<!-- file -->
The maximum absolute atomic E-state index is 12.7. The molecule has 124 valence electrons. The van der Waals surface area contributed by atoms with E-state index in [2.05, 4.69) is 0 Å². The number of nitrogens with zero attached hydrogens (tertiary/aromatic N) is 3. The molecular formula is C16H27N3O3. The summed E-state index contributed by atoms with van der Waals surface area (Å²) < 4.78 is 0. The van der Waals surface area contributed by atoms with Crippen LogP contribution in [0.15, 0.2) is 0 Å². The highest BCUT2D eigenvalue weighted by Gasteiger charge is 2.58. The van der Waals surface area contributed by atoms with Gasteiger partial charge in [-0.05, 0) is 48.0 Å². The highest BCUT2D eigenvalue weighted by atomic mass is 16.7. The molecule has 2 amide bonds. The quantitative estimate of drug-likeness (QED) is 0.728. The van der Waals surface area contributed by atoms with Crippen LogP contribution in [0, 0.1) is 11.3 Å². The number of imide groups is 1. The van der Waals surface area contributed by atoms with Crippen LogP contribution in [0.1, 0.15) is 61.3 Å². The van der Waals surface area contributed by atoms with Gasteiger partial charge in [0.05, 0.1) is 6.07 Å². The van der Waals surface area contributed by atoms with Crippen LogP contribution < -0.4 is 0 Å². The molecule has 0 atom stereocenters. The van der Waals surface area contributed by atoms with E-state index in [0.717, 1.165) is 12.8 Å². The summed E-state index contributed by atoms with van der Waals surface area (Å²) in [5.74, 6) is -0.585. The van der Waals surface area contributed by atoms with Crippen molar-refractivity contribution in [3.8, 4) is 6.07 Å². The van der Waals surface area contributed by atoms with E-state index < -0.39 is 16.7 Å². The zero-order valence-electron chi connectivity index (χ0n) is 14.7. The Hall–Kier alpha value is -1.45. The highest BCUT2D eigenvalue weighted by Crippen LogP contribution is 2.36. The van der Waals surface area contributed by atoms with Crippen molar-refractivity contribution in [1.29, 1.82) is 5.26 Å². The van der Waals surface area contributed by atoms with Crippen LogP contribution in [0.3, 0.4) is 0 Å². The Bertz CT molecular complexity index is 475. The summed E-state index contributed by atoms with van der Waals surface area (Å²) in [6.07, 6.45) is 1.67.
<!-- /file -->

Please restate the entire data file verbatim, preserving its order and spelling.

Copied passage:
The maximum absolute atomic E-state index is 12.7. The molecule has 124 valence electrons. The van der Waals surface area contributed by atoms with E-state index in [2.05, 4.69) is 0 Å². The number of nitrogens with zero attached hydrogens (tertiary/aromatic N) is 3. The molecular formula is C16H27N3O3. The summed E-state index contributed by atoms with van der Waals surface area (Å²) < 4.78 is 0. The van der Waals surface area contributed by atoms with Crippen LogP contribution in [0.15, 0.2) is 0 Å². The highest BCUT2D eigenvalue weighted by Gasteiger charge is 2.58. The van der Waals surface area contributed by atoms with Gasteiger partial charge in [-0.05, 0) is 48.0 Å². The highest BCUT2D eigenvalue weighted by atomic mass is 16.7. The molecule has 2 amide bonds. The quantitative estimate of drug-likeness (QED) is 0.728. The van der Waals surface area contributed by atoms with Crippen LogP contribution in [0, 0.1) is 11.3 Å². The number of imide groups is 1. The van der Waals surface area contributed by atoms with Crippen LogP contribution in [0.1, 0.15) is 61.3 Å². The van der Waals surface area contributed by atoms with Gasteiger partial charge in [0.05, 0.1) is 6.07 Å². The van der Waals surface area contributed by atoms with Crippen LogP contribution < -0.4 is 0 Å². The molecule has 0 atom stereocenters. The van der Waals surface area contributed by atoms with E-state index in [0.717, 1.165) is 12.8 Å². The summed E-state index contributed by atoms with van der Waals surface area (Å²) in [5.74, 6) is -0.585. The van der Waals surface area contributed by atoms with Crippen molar-refractivity contribution in [3.8, 4) is 6.07 Å². The van der Waals surface area contributed by atoms with E-state index < -0.39 is 16.7 Å². The zero-order valence-electron chi connectivity index (χ0n) is 14.7. The Hall–Kier alpha value is -1.45. The highest BCUT2D eigenvalue weighted by Crippen LogP contribution is 2.36. The van der Waals surface area contributed by atoms with Crippen molar-refractivity contribution in [1.29, 1.82) is 5.26 Å². The van der Waals surface area contributed by atoms with Crippen LogP contribution in [0.3, 0.4) is 0 Å². The Bertz CT molecular complexity index is 475. The summed E-state index contributed by atoms with van der Waals surface area (Å²) in [6.07, 6.45) is 1.67.